One thing that has been clear since the beginning of the pandemic is that it disproportionately impacts people of color. A new study proposes that it doesn’t have to be this way. The study looked at 11,210 COVID-19 patients that sought care at one of the 92 Ascension Hospitals that are in 12 states between February 19th and May 31st. Since the hospitals were part of the same healthcare system, they followed the same protocols for testing and treatments. After reviewing the data, researchers found that black Americans were not more likely to die than their white counterparts. This held true even for those that needed to be in the intensive care unit on a ventilator.

Of the individuals in the study, whites accounted for 41% of the patients, blacks 37%, and the rest of the 22% were classified as “other” or “missing.” Patients that needed to be in the ICU were 39% black and 42% white. Also, patients that required mechanical ventilation were 31% black and 34% white. Of those that died, 19% were black and 23% were white.

The average age of the black patients was five years younger than the white ones. They were also more likely to have a history of chronic medical conditions, like asthma, chronic kidney disease, congestive heart failure, diabetes, high blood pressure, and obesity. Black patients had a higher rate of being insured by Medicaid and an elevated neighborhood deprivation index, which means they were poorer and had less employment and education. This goes to show that when provided the same level of care, the odds confronted by patients of color can be conquered.

Some worrisome information is coming to light regarding individuals who have “recovered” from COVID-19. They seem to be affected by lasting symptoms, such as loss of the sense of smell, a dry cough, flu or fever, shortness of breath, nausea, and chronic fatigue. Some patients feel better after a few weeks of rest, but continue to experience some symptoms intermittently for the next several months. Unfortunately, some individuals are having severe difficulties with their heart and lungs. Other patients are having psychological problems. According to the scientists, the number of people who have lingering issues after getting over the initial infection is far higher than is the case with most other viral illnesses. Since the virus is new, no one knows how long these symptoms will last.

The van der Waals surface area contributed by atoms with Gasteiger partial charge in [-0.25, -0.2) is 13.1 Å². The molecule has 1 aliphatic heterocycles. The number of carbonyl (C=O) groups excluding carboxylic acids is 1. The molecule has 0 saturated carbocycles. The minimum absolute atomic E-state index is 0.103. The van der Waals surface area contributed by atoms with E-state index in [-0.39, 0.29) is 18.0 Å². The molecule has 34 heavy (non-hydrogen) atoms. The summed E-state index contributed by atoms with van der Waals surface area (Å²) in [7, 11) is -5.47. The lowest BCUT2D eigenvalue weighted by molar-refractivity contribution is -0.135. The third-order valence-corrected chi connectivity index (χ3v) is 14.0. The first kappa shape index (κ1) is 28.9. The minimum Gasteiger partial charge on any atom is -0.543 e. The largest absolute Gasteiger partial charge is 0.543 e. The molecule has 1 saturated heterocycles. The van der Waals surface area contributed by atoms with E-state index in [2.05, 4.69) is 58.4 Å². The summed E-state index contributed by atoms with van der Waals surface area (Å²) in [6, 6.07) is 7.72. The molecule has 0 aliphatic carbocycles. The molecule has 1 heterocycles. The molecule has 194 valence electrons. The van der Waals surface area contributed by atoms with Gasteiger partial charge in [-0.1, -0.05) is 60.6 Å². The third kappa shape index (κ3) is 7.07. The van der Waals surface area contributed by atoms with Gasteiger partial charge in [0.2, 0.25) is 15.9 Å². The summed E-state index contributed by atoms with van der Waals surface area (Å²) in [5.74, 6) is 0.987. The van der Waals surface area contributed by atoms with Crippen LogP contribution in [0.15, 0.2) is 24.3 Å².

New guidelines released by the Infectious Diseases Society of America (IDSA) indicate that it’s futile to get an antibody test. They say that the majority of these tests are inaccurate because they either look at the wrong antibodies or the right ones fade with time. Since they aren’t able to provide answers regarding a person’s immunity, the society feels that antibody tests “cannot inform decisions to discontinue physical distancing or lessen the use of personal protective equipment.”

The statement issued by the IDSA is concerning as experts at the University of Washington’s Institute for Health Metrics and Evaluation (IHME) are saying that we could see another 134,000 deaths by December if there are no further mandates regarding masks and social distancing. They’re estimating that the numbers will drop in September, but increase later in the fall and probably reach 310,000 by December 1st. They point out that if the current mandates are relaxed, the numbers could be even higher. Instead of the current prediction of 2,000 daily deaths, it could reach 6,000. On a positive note, according to the IHME’s projection, 70,000 lives can be saved if significantly more Americans would wear masks. It would take 95% of people wearing them to achieve this goal.

With these dire warnings, some are trying to find hope, including President Trump. Yesterday, he announced that the Food and Drug Administration (FDA) had issued emergency authorization for using convalescent plasma to treat COVID-19. The president called it a “powerful therapy” that “had an incredible rate of success.” With him at the press conference was the FDA commissioner and Health and Human Services (HHS) secretary, they both issued statements supporting the President’s claim.